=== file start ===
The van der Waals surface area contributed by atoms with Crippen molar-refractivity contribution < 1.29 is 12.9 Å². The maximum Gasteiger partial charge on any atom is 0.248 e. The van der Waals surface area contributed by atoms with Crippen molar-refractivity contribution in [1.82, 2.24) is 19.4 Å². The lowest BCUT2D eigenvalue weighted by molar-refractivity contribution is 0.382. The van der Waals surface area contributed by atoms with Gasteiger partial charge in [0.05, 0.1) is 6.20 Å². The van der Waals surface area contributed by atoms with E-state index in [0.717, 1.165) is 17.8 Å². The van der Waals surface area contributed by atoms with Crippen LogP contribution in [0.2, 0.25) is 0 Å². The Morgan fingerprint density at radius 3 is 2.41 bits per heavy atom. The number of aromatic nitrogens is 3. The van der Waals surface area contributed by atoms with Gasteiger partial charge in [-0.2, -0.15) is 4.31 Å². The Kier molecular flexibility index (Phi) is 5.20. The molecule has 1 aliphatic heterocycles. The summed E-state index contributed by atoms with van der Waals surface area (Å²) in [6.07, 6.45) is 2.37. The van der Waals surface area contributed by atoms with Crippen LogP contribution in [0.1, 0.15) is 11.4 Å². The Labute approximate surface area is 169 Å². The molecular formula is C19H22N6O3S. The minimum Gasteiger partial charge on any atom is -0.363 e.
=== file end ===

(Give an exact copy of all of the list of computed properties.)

The van der Waals surface area contributed by atoms with Crippen molar-refractivity contribution < 1.29 is 12.9 Å². The maximum Gasteiger partial charge on any atom is 0.248 e. The van der Waals surface area contributed by atoms with Crippen molar-refractivity contribution in [1.82, 2.24) is 19.4 Å². The lowest BCUT2D eigenvalue weighted by molar-refractivity contribution is 0.382. The van der Waals surface area contributed by atoms with Gasteiger partial charge in [0.05, 0.1) is 6.20 Å². The van der Waals surface area contributed by atoms with E-state index in [0.717, 1.165) is 17.8 Å². The van der Waals surface area contributed by atoms with Crippen LogP contribution in [0.2, 0.25) is 0 Å². The Morgan fingerprint density at radius 3 is 2.41 bits per heavy atom. The number of aromatic nitrogens is 3. The van der Waals surface area contributed by atoms with Gasteiger partial charge in [-0.2, -0.15) is 4.31 Å². The Kier molecular flexibility index (Phi) is 5.20. The molecule has 1 aliphatic heterocycles. The summed E-state index contributed by atoms with van der Waals surface area (Å²) in [6.07, 6.45) is 2.37. The van der Waals surface area contributed by atoms with Crippen LogP contribution in [0.1, 0.15) is 11.4 Å². The Labute approximate surface area is 169 Å². The molecular formula is C19H22N6O3S. The minimum Gasteiger partial charge on any atom is -0.363 e.